Today at 1pm, the House Judiciary Non-Civil Committee will hold a hearing on SB 171, a bill that would criminalize being present when someone else commits a crime against public order, and would waive sovereign immunity for lawsuits related to ‘unlawful assemblies.’
Livestream of the meeting will be available here.
Statement of Common Cause Georgia Executive Director Aunna Dennis
Right now, in Georgia, mere presence at the scene of a crime is not sufficient evidence to convict someone of being a party to the crime.
But this bill seems intended to change that. It creates a long list of covered “public conveniences” – including bars, stadiums, bus stations, bakeries, grocery stores – it’s a long list. And anyone who happens to be in one of these “public conveniences” when threats are made can be prosecuted for unlawful assembly. And if you’re one of seven or more people who are nearby, it can be a felony prosecution.
Think about that. Under this bill, if you’re in a bar, and somebody else starts making threats, you can be prosecuted. Just being in the room can make you guilty.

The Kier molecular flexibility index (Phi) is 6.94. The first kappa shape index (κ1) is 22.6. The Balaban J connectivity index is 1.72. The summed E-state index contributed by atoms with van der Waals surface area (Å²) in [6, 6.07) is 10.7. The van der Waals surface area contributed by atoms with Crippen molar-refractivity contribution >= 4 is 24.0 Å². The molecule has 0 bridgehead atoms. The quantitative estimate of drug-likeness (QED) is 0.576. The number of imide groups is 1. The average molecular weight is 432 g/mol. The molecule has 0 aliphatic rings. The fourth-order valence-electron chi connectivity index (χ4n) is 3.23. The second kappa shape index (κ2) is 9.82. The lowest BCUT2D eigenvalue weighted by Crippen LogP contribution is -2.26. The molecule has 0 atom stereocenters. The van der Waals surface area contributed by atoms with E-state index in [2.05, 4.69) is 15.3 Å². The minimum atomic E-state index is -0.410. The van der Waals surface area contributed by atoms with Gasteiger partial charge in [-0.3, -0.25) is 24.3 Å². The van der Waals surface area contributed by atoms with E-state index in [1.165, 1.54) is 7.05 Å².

The costs of increased incarceration is why one economist estimated that a similar law, in Florida, will cost Sunshine State taxpayers millions of dollars a year.
And most of us out in the communities have a pretty good idea of how prosecutorial discretion is likely to be exercised under this bill, and who’s likely to end up in jail.
This bill is intended to chill our freedom of assembly and freedom of speech rights. It has huge First Amendment implications, but it’s being rushed through the legislative process because… well, we don’t know why. We don’t know why this bill is even being considered. It’s completely unnecessary. Unlawful assembly and acts that compromise public safety are already covered by other provisions of Georgia law. All this bill does is criminalize being nearby when somebody else violates the law.
It also will have huge implications for municipal and county budgets, because it waives sovereign immunity and allows anyone to sue local jurisdictions, for any amount, for anything that can be construed as being related to an unlawful assembly – including their lawyers’ fees! And that’s going to come out of taxpayers’ pockets in the form of increased municipal insurance costs.
There’s no need for this bill. Just because Florida passed a similar law, that’s no reason why Georgia needs to do the same. Our existing laws already criminalize unlawful assembly. All this bill would do is make it a crime to be nearby when somebody else does something wrong.
Read today’s testimony on SB 171 here.